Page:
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Tapa Notebooks


Graham Lindsay was presented with a Tapa Notebook at nzepc’s 3 rd Birthday symposium in July 2004 where he was a guest poet, recorded live and studio readings and was part of the Sunday excursion to Rangitoto. In July 2005 the notebook was returned to UoA Special Collections and Graham wrote the following introductory note.



I felt really honoured to be presented with my tapa notebook. Stephen Innes's choice for me turned out to be a good one too. The cover looks to me to suggest a cosmological scene or one to do with navigation, a dark star seen over the shoulder of a solar flare or above an outrigger sail.

I decided to use my notebook to present a selection of notes from my time as the 2004 Ursula Bethell / Creative New Zealand Resident in Creative Writing at the University of Canterbury. Michele indicated some graphic elements would also be welcome so I began sketching signs on roads and pathways on my cycle route to and from the university.

I've been keeping notebooks for ages, but I've never tried to develop a handwriting style. Occasionally, I've been impressed when a 't' makes a sort of mast or the looping tail on a 'g' looks pretty wild. But I've always considered notebooks as places to catch thoughts and language rather than aesthetic objects or places where thoughts are completed. I usually go back to see what still interests me to see if I can do anything more to it to make it publishable.

So the idea of making a selection from my notebooks, even though it seemed straightforward, caused various performance anxieties, like having my teaching inspected, or replicating a 'spontaneous' conversation.

Which is why I thought Murray Edmond was onto it when he used a ringbinder for his 'tapa': if he made a mistake, he would be able to have another go. I'm not saying he did, just that he could.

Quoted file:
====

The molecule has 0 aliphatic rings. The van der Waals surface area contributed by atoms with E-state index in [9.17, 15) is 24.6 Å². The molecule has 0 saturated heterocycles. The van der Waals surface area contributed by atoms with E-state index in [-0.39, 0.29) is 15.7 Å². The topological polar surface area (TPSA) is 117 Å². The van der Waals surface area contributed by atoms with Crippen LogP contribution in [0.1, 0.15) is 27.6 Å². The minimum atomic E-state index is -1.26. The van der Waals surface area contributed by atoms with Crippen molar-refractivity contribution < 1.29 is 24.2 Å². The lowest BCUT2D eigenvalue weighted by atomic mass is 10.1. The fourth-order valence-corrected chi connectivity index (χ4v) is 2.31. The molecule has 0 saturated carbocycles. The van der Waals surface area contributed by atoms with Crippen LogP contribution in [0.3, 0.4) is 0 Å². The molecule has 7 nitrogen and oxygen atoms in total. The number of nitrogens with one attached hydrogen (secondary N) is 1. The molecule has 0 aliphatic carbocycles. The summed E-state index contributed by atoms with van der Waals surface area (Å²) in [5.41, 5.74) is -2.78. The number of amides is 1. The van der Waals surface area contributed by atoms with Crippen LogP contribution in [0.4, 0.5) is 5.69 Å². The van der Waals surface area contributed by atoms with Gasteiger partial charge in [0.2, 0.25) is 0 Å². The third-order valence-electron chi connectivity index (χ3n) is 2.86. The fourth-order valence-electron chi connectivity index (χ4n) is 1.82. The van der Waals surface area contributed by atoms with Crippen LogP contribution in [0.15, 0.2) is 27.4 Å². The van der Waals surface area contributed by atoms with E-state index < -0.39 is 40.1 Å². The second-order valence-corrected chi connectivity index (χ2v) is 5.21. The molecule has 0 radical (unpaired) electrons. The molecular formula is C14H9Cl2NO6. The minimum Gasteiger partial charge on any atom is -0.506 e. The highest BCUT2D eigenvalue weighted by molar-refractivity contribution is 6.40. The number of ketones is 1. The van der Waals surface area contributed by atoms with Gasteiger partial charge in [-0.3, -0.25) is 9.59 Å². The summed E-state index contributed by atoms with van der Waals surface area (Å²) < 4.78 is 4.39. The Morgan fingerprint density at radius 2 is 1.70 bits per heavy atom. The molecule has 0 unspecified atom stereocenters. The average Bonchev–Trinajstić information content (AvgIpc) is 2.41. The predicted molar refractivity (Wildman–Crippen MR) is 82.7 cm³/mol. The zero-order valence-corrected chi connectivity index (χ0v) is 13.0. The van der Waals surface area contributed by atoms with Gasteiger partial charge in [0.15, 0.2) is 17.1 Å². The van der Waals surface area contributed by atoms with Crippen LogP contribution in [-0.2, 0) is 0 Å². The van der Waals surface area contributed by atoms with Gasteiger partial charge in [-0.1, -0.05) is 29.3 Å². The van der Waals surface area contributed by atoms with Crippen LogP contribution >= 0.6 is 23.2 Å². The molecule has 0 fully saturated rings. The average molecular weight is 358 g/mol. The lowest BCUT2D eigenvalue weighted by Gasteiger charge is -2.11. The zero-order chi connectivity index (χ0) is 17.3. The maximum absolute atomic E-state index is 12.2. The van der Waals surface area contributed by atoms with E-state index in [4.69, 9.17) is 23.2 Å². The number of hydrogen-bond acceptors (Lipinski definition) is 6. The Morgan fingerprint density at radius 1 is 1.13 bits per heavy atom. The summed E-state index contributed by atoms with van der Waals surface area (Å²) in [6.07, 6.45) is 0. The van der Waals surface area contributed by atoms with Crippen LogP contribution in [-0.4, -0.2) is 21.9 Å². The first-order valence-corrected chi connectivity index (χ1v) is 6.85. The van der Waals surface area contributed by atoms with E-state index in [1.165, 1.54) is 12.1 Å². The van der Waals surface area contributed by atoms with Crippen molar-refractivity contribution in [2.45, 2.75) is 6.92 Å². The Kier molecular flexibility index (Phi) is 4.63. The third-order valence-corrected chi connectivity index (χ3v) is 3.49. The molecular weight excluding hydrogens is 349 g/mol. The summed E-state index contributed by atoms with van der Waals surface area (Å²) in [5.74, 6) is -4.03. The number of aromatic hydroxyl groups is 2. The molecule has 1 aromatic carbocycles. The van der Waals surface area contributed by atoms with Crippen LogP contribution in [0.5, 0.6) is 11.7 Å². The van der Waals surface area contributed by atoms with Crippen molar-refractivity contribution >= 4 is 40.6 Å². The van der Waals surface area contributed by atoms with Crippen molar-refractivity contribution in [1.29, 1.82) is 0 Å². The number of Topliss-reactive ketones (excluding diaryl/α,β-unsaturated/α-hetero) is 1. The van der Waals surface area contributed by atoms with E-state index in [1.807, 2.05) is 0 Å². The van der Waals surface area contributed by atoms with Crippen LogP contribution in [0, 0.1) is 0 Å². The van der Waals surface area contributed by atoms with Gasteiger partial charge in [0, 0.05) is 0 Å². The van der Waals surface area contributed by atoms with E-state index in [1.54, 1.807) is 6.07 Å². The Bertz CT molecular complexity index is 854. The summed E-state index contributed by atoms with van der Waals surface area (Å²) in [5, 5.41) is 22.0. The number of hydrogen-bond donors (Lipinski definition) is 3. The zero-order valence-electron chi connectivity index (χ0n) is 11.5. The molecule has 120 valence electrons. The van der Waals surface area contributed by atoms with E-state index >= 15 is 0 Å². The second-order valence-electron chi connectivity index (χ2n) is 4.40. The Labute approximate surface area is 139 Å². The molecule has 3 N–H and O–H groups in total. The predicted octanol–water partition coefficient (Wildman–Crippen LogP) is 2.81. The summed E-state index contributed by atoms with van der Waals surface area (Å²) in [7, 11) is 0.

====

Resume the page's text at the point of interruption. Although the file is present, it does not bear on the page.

In fact I was given two tapa notebooks, I used the other one to do dummy runs in. (It has a cover that vaguely looks like a handmirror with a pixie face in it.)

I did some drafting on my computer too. Though I often went back to the original wordings and constructions because of not having an open-ended amount of time. In the interim I came across this quote from Toss Woollaston: 'Smoothing over work you have just done is going backwards. Tidying up is the devil—you don't touch that in painting. If relations are wrong you make huge alterations, you don't tidy up—you repaint the whole thing every time you touch it.' (From Gregory O'Brien's book Lands & Deeds). I think that's relevant? Also I roughed out a layout on my computer.

I had thought about making my own 'tapa' notebook using locally made paper and learning how to bookbind. I had thought about learning calligraphy. I've always admired my father's handwriting, he used to transcribe his favourite poems by Chinese poets onto a newsprint block. He had a beautiful hand. I've hankered for years to have a go at painting my poems. These thoughts were all part of that. When I accepted Michele's invitation to meet a deadline though I had to get on with it and so the originally intended format was retained.

The title The Priests of Nothingness comes from a quote, which I have included in the notebook, about these Japanese monks called Fuke monks who used the flute as a meditation tool. As the quote says, 'They would walk through the streets . . . trying to play the one note that would enlighten the world.' That's partly what I think poets try to do. I think poets are priests of nothingness.




Last updated 8 July, 2011